Time Magazine should die — it’s too old and stodgy, plus it sensationalizes news with cover stories titled “Can Google Solve Death?”
Of course, that story is about Calico, Google’s latest foray into health after it unceremoniously shut down Google Health, perhaps because of oldsters as advisors (see “Google’s ‘Old School’ Health Advisory Council“).
Calico also has an “oldster’ in charge — Arthur Levinson, the former chief of Genentech. Levinson was born in 1950, which makes him 63 years old or about 15 years away from a statistical death. By which I mean, in 15 years Levinson will reach the AVERAGE U.S. life expectancy of 78 years.
This timeframe fits with Larry Page’s Calico deadline for “solving” death: “In some industries, it takes ten or 20 years to go from an idea to something being real. Healthcare is certainly one of those ares,” said Page. “Maybe we should shoot for the things that are really, really important so ten or 20 years from now we have those things done.” Obviously, one of those things is to help rich people like Page and Levinson to live well beyond the 78 years allotted to the AVERAGE American.
But wait! Rich people like Page and Levinson actually have life expectancies GREATER than 78 years! “Life expectancy has increased mainly among the privileged class,” says economist Monique Morrissey of the Economic Policy Institute. According to the Brookings Institute (see here), “Analysts have long recognized the powerful association between personal income and expected life spans. People with higher incomes tend to live longer than people with lower incomes…”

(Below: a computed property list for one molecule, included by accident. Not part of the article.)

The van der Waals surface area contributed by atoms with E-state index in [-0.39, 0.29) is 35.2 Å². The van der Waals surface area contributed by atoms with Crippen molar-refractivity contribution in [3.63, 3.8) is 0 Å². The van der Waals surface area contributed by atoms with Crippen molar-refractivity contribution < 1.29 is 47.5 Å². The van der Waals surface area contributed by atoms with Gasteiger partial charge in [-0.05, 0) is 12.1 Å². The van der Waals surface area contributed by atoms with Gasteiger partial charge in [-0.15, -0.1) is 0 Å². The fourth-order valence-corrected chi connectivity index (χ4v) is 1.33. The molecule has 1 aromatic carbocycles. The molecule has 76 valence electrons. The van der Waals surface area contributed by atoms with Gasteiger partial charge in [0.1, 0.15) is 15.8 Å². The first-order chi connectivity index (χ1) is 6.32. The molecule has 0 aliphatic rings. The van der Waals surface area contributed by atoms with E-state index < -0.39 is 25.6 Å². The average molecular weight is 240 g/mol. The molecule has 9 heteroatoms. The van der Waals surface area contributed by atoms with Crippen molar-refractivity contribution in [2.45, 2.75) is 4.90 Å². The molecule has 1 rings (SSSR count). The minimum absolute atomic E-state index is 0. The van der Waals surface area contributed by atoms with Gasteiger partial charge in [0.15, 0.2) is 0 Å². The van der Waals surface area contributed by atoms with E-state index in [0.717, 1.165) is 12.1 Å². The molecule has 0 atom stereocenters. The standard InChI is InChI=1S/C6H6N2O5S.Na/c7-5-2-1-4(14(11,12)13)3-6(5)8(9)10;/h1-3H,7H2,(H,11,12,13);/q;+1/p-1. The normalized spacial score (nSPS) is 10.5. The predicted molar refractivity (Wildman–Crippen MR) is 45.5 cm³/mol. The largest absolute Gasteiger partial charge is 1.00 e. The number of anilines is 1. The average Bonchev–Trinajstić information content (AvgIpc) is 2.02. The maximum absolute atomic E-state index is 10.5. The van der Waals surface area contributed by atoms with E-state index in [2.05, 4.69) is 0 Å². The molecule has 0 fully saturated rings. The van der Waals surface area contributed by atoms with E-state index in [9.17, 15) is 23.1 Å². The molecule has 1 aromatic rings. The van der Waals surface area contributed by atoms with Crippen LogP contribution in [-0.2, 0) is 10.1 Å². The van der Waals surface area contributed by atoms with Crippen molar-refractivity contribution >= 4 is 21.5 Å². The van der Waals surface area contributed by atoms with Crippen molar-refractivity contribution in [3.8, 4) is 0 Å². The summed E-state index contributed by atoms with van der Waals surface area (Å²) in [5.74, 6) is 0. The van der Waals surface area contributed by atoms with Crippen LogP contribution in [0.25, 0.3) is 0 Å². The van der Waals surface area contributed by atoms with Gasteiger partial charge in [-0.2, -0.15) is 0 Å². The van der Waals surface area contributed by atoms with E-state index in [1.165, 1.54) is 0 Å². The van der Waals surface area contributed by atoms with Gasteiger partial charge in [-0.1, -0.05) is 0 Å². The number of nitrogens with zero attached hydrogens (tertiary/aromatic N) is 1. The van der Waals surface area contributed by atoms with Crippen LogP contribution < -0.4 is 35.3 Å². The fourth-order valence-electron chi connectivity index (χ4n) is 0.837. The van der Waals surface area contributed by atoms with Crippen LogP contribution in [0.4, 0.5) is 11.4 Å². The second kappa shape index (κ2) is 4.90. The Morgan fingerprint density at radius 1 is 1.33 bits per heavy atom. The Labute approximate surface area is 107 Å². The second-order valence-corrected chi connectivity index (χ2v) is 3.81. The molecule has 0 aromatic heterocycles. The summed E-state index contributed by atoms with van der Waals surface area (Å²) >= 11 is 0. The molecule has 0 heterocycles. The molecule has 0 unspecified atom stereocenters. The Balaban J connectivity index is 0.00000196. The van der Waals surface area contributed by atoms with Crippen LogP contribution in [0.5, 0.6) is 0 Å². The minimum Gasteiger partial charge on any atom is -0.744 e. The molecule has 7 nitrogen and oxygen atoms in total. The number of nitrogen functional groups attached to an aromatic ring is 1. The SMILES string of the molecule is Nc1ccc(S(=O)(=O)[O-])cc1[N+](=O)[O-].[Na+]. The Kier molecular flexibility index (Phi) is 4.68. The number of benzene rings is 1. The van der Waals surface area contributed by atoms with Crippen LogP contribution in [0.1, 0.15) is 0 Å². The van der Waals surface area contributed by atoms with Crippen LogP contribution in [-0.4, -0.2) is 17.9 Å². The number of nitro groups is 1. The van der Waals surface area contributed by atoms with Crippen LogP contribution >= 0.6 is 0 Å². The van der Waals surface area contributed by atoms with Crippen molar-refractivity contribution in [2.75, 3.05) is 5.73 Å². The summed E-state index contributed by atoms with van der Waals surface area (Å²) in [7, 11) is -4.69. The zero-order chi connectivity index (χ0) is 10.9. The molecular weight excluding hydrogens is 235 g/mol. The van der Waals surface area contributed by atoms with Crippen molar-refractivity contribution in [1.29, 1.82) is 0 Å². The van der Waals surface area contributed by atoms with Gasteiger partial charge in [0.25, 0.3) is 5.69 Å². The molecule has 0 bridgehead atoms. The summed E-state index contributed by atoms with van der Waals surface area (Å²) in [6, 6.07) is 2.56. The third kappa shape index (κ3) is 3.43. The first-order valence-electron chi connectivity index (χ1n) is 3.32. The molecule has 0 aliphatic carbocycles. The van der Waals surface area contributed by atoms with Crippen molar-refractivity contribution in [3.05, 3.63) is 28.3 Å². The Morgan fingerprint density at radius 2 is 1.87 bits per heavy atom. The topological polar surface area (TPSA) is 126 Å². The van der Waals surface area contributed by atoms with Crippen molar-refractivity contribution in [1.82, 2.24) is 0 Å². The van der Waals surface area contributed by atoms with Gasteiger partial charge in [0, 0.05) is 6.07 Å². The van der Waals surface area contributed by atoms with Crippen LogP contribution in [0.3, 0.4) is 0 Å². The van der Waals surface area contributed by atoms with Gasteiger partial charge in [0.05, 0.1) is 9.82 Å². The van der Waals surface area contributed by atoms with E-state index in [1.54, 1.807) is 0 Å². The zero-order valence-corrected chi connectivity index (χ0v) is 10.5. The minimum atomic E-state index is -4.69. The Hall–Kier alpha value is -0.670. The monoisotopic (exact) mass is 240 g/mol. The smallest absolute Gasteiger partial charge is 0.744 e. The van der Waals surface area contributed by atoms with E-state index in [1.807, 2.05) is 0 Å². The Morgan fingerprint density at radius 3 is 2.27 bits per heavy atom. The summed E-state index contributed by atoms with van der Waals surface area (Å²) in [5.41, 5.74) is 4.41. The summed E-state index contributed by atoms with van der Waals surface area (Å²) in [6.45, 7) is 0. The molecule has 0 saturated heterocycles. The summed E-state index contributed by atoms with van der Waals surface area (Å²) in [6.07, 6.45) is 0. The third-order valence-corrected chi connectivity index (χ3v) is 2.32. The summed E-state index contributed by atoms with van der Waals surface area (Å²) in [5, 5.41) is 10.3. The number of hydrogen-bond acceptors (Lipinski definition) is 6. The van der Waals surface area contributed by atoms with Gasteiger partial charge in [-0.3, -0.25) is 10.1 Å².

Here are a couple of charts from CDC relating to income and life expectancy in the U.S.
Level of education is a good measure of family income — I should know, having paid for the college education of two sons. Levinson and Page can actually expect to live up to 9 years longer than the poorest people in the U.S. Most of that is probably due to better access to quality healthcare to prevent and manage chronic conditions.
So, what would Calico actually do to change the growing gap in life expectancy (LE) between the rich and the poor? Absolutely nothing. I suspect that Calico will focus on using data-driven genetics to help match life-saving drugs to people who can actually benefit from them. Unfortunately, the people who will actually receive these drugs will be the people who can afford to pay the higher prices they will command. This will further increase the LE gap between rich and poor, IMHO.
“A $10,000 increase in annual income does more to lift the life expectancy of someone who lives on a meager income than it does to boost the life span of someone who is already well off,” says Brookings Institute. “This suggests that transferring $10,000 a year from someone who is rich to someone who is poor should lift the expected life span of the poor recipient more than it hurts the life span of the rich donor.”
Considering that the ratio of pay between CEOs and average workers is about 185 to 1 today vs. 35 to 1 in 1980, perhaps Page and Levinson should simply start giving away their money to people with lower life expectancies. Or spend their money more like Bill and Melinda Gates spend their money.